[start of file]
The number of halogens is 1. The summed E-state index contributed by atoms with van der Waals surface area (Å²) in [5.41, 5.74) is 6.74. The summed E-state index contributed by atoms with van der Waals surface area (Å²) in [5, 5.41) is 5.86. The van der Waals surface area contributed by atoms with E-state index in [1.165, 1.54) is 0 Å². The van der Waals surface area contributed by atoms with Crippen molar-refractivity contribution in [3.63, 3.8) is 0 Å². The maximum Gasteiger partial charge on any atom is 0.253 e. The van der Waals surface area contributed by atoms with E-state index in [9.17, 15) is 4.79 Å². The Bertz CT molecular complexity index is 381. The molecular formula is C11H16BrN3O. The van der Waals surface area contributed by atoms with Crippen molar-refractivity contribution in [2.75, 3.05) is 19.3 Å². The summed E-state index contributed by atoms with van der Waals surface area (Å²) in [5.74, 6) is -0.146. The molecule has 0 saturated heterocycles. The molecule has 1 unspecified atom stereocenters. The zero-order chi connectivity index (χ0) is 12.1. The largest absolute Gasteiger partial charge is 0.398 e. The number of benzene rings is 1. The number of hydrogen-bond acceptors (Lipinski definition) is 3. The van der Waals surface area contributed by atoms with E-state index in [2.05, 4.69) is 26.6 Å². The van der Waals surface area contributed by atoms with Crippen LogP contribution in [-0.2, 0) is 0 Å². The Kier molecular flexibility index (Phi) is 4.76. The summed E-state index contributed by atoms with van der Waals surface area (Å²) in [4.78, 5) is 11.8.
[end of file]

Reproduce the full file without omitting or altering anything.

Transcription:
The number of halogens is 1. The summed E-state index contributed by atoms with van der Waals surface area (Å²) in [5.41, 5.74) is 6.74. The summed E-state index contributed by atoms with van der Waals surface area (Å²) in [5, 5.41) is 5.86. The van der Waals surface area contributed by atoms with E-state index in [1.165, 1.54) is 0 Å². The van der Waals surface area contributed by atoms with Crippen molar-refractivity contribution in [3.63, 3.8) is 0 Å². The maximum Gasteiger partial charge on any atom is 0.253 e. The van der Waals surface area contributed by atoms with E-state index in [9.17, 15) is 4.79 Å². The Bertz CT molecular complexity index is 381. The molecular formula is C11H16BrN3O. The van der Waals surface area contributed by atoms with Crippen molar-refractivity contribution in [2.75, 3.05) is 19.3 Å². The summed E-state index contributed by atoms with van der Waals surface area (Å²) in [5.74, 6) is -0.146. The molecule has 0 saturated heterocycles. The molecule has 1 unspecified atom stereocenters. The zero-order chi connectivity index (χ0) is 12.1. The largest absolute Gasteiger partial charge is 0.398 e. The number of benzene rings is 1. The number of hydrogen-bond acceptors (Lipinski definition) is 3. The van der Waals surface area contributed by atoms with E-state index in [2.05, 4.69) is 26.6 Å². The van der Waals surface area contributed by atoms with Crippen LogP contribution in [-0.2, 0) is 0 Å². The Kier molecular flexibility index (Phi) is 4.76. The summed E-state index contributed by atoms with van der Waals surface area (Å²) in [4.78, 5) is 11.8.